The Perfect Enemy | Illinois Coronavirus Updates: Loss of Taste or Smell, Lollapalooza COVID Precautions
August 11, 2022

Illinois Coronavirus Updates: Loss of Taste or Smell, Lollapalooza COVID Precautions

Illinois Coronavirus Updates: Loss of Taste or Smell, Lollapalooza COVID Precautions  NBC Chicago

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Long-lasting COVID symptoms are possible following infection from the virus, but for some, there’s one symptom in particular that won’t end, a new study found.

Here’s what you need to know about the coronavirus pandemic across Illinois today:

Sen. Dick Durbin Tests Positive for COVID

U.S. Sen. Dick Durbin announced Thursday morning that he has tested positive for COVID-19.

“This morning, I tested positive for COVID-19,” Durbin said in a statement. “Thankfully, I am fully vaccinated and double boosted and only experiencing minor symptoms.”

Durbin said he plans to quarantine and follow advice from his doctor, but will continue working remotely.

Millions Still Without Sense of Smell or Taste After COVID-19

Still struggling with your sense of smell after a bout with COVID-19? You’re far from alone. 

About 5% of patients with confirmed cases of COVID-19 — some 27 million people worldwide — are estimated to have suffered a long-lasting loss of smell or taste, a new analysis suggests.   

Read more here.

How Long Are You Contagious With COVID and When Are You Most Likely to Spread It?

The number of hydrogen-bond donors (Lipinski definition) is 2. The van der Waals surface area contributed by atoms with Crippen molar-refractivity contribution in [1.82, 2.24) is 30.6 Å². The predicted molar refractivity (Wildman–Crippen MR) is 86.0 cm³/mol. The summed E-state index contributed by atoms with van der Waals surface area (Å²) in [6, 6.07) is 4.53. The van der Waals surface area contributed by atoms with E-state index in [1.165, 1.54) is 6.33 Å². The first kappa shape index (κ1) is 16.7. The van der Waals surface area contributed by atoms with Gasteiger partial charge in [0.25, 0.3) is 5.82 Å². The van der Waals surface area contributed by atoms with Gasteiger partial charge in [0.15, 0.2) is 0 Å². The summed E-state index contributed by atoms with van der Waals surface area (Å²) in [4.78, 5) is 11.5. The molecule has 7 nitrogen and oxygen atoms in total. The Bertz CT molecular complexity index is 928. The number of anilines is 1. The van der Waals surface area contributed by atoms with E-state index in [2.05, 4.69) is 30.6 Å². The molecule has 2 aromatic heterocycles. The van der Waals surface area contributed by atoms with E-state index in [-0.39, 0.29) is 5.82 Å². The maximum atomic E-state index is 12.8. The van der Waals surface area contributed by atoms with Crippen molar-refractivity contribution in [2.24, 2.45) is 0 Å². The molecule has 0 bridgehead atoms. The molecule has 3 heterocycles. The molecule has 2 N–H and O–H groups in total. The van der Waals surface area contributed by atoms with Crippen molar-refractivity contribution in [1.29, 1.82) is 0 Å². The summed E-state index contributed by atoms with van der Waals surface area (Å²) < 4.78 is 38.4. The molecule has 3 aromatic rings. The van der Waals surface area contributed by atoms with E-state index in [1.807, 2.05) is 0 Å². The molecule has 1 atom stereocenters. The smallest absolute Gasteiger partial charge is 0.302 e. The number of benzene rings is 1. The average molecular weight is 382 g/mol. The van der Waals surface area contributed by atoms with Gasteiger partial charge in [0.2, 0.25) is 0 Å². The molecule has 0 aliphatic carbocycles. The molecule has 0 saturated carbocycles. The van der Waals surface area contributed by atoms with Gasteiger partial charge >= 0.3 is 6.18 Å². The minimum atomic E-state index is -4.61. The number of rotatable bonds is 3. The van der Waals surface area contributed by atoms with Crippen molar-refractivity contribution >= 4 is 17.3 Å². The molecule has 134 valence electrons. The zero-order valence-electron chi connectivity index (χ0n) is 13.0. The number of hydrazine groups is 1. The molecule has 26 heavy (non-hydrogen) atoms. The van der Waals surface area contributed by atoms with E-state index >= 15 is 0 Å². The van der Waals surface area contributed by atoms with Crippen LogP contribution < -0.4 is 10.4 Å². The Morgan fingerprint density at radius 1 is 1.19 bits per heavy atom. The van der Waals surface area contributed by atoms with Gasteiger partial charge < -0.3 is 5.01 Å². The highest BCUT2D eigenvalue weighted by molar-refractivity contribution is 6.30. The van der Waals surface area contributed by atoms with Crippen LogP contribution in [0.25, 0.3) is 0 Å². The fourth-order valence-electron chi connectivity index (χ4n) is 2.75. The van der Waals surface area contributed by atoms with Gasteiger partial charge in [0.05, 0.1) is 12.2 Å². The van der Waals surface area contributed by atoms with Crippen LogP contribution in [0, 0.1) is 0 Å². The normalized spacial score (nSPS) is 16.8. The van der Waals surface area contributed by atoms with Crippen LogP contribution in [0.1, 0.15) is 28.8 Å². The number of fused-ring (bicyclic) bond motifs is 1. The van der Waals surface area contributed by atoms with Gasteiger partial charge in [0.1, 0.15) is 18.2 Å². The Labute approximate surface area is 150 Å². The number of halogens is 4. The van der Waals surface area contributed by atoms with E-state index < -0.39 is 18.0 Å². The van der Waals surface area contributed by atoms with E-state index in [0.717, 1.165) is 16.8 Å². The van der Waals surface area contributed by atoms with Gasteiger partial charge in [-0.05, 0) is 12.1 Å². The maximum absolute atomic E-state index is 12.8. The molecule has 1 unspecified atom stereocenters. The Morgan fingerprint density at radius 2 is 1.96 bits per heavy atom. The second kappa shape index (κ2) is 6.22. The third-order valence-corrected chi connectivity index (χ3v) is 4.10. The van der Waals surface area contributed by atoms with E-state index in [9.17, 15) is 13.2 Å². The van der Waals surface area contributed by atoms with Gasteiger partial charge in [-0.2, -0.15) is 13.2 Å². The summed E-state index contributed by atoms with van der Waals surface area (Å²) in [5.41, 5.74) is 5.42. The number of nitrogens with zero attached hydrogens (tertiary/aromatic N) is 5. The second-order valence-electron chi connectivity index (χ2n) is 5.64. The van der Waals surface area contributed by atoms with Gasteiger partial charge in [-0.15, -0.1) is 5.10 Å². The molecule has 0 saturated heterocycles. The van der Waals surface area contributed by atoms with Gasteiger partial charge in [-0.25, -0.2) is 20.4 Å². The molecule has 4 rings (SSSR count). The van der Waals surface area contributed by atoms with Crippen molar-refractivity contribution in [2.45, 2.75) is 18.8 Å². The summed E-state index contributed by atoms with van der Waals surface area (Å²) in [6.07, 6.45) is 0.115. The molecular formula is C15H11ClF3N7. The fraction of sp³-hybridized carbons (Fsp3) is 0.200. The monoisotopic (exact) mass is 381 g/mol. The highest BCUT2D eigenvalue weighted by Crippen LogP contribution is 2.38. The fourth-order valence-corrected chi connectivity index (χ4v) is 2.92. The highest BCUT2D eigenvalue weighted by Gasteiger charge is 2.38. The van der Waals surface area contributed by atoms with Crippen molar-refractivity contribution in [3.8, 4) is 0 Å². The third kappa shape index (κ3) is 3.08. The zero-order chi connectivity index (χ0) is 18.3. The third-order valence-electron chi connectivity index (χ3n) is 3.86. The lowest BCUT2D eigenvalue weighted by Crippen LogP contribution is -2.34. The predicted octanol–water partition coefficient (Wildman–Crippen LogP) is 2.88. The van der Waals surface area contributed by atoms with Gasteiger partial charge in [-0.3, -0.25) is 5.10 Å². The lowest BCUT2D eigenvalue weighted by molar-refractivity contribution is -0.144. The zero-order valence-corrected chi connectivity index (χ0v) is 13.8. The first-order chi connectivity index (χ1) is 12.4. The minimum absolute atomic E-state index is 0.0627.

For those who contract COVID, particularly with the spread of the ultra-transmissible BA.5 omicron subvariant, it’s not just while you’re experiencing symptoms that you can be contagious, experts say. In fact, the now-dominant variant may even be keeping people positive for longer.

The latest guidance from the Centers of Disease Control and Prevention recommends people who contract COVID-19 isolate for at least five days, followed by five days of strict mask use.

Despite the length of positivity and the contagiousness of the BA.4 and BA.5 omicron subvariants, Chicago Department of Public Health Commissioner Dr. Allison Arwady said she doesn’t anticipate changes to isolation or quarantine protocols. She did note, however, some people are staying positive longer.

Read more here.

Biden Credits Vaccines, Early Treatment for Quick Recovery From COVID-19

After isolating for five days with mild COVID-19 symptoms, President Joe Biden said he was “feeling great” and credited vaccines, boosters and therapeutic treatments like Paxlovid for his swift recovery.

Watch his full remarks here.

Ahead of Lollapalooza, City of Chicago Reminds of COVID-19 Precautions at Large Gatherings

Outdoor celebrations and social gatherings are a large part of summer, including this year, even though COVID-19 concerns remain. With the presence of two more contagious omicron subvariants, extra measures are encouraged to slow the spread of COVID-19, while also making sure people still enjoy time outdoors.